Participatory culture shifts the focus of literacy from one of individual expression to community involvement. The new literacies almost all involve social skills developed through collaboration and networking. These skills build on the foundation of traditional literacy, research skills, technical skills, and critical analysis skills taught in the classroom.
Much recent work in the scholarship of teaching and learning stresses the importance of collaborative assignments to develop new multiliteracies. Reading, writing, and learning are all social activities, and digital media make the social aspects of these activities increasingly visible -- and accessible for pedagogical use.
But it can be challenging to develop assignments that facilitate collaboration effectively. Many of us share Danica Savonick's memory of dreading "collaborative assignments, which would inevitably entail having to accommodate other people and get them to see things my way. It would mean email conversations, meetings, and disappointment when the other students didn’t do what I told them."
But when collaboration is structured thoughtfully, it can lead to new discoveries and teach students how to make connections together. Collaborative assignments can guide students to use annotations to develop close reading strategies, facilitate peer review, and help students understand scientific processes, to list just a few examples.
Tools for Collaboration
hypothesis A Chrome browser extension that allows users to annotate the web. By default, all annotations are public, but instructors can create groups or classrooms so students can collaboratively annotate texts without making their comments visible to the entire Internet.
VideoAnt This tool, developed for the University of Minnesota, allows users to comment on YouTube videos and share their comments with a group (for example, a class). These comments appear in a sidebar with the timestamp for the moment that the comment is responding to.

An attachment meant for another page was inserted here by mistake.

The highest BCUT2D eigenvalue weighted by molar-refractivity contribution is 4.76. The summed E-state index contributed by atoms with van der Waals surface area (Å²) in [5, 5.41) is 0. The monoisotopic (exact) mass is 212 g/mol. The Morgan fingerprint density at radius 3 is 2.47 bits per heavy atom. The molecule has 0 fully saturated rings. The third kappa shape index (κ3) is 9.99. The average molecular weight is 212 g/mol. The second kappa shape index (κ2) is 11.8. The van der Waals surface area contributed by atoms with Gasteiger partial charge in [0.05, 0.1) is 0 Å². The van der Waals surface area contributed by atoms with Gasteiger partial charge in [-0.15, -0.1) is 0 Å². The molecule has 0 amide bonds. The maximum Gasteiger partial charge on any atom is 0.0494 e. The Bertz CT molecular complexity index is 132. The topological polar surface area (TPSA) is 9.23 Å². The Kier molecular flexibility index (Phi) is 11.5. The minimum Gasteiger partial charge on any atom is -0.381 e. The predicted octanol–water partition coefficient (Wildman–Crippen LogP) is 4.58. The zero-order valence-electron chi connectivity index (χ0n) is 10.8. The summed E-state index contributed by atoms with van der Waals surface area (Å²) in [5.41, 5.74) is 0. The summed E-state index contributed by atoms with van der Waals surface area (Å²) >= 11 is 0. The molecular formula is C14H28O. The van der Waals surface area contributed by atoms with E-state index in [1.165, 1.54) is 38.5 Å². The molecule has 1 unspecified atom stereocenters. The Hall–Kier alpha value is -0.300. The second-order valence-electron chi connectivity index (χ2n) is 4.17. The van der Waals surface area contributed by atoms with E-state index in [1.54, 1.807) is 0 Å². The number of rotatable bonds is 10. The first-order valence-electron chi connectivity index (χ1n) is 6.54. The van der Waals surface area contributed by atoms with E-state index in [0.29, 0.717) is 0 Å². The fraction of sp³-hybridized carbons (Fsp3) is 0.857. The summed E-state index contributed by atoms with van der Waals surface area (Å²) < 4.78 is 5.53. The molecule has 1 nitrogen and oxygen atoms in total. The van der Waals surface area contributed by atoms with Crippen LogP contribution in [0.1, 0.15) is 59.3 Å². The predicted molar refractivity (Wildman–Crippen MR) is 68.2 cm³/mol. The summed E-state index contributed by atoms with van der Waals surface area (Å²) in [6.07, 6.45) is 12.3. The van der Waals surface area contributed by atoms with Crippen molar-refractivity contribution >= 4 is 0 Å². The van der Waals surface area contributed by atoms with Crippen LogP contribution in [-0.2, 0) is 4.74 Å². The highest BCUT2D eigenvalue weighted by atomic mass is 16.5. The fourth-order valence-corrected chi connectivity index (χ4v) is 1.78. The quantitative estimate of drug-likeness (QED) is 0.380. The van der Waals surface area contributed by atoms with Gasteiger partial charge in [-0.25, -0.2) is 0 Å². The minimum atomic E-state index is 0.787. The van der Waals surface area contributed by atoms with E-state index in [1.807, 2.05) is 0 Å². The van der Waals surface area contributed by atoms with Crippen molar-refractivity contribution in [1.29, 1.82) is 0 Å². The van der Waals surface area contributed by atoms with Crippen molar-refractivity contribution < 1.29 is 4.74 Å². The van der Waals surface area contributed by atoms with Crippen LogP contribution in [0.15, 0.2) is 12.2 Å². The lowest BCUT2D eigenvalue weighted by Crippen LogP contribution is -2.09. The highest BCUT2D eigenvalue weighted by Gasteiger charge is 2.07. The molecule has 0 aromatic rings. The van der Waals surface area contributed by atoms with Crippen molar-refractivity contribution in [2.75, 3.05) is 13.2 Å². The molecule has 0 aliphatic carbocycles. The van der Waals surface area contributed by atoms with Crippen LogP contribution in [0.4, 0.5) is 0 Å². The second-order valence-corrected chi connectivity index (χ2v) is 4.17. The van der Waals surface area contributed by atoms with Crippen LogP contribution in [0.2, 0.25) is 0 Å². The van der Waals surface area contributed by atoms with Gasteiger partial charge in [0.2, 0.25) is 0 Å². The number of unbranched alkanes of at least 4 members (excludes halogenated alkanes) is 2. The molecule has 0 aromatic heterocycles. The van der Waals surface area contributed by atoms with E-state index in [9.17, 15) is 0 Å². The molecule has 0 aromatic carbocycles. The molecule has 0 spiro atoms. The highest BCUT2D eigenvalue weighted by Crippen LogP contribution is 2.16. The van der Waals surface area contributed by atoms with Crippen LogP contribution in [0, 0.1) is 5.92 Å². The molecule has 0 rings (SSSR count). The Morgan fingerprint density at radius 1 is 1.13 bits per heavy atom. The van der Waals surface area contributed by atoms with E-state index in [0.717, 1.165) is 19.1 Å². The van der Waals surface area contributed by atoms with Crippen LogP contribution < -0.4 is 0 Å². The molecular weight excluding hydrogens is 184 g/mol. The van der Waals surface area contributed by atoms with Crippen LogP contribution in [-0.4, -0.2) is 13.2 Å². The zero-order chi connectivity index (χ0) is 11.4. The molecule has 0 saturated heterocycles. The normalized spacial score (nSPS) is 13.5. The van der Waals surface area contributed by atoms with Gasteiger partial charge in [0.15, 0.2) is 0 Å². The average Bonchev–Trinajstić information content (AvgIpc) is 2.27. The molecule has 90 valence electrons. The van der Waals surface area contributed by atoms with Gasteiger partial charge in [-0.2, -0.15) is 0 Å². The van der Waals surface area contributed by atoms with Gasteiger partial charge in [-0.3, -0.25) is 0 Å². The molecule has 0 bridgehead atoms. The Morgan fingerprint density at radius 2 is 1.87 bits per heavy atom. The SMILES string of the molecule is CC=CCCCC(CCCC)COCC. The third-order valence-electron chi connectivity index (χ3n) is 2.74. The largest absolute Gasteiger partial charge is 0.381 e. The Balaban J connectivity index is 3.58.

Vocat Developed by faculty and staff at Baruch College, Vocat is a tool for video annotation and evaluation. Users can post and comment on videos, provide feedback, and grade submissions.
Google Docs Users can collaboratively create, edit, and comment on documents. All changes are saved, and users can revert to earlier versions of the text if something goes wrong.
- Register for Hypothesis and add it to your browser.
- Join our QC Digital Literacy Hypothesis group.
- As you read Kris Shaffer's article "The Critical Textbook," annotate the text for our Hypothesis group. To activate Hypothesis, click the dialogue bubble icon in your toolbar.
The Hypothesis toolbar should now appear on the right-hand side of the page. Click the angle arrow to expand the toolbar.
By default, annotations are written for the public. Change the selection to the QC Digital Literacy group to join our collaborative annotation.
Follow the directions in the Hypothesis menu to add annotations. If you encounter any difficulty, email me at email@example.com.
In the comments section below, reflect on your experiences with collaboration. Tell the story of a time when collaboration led to a meaningful learning experience, and tell the story of a time when collaboration seemed to impede rather than facilitate the success of a project. What do these experiences tell you about how to make working together work?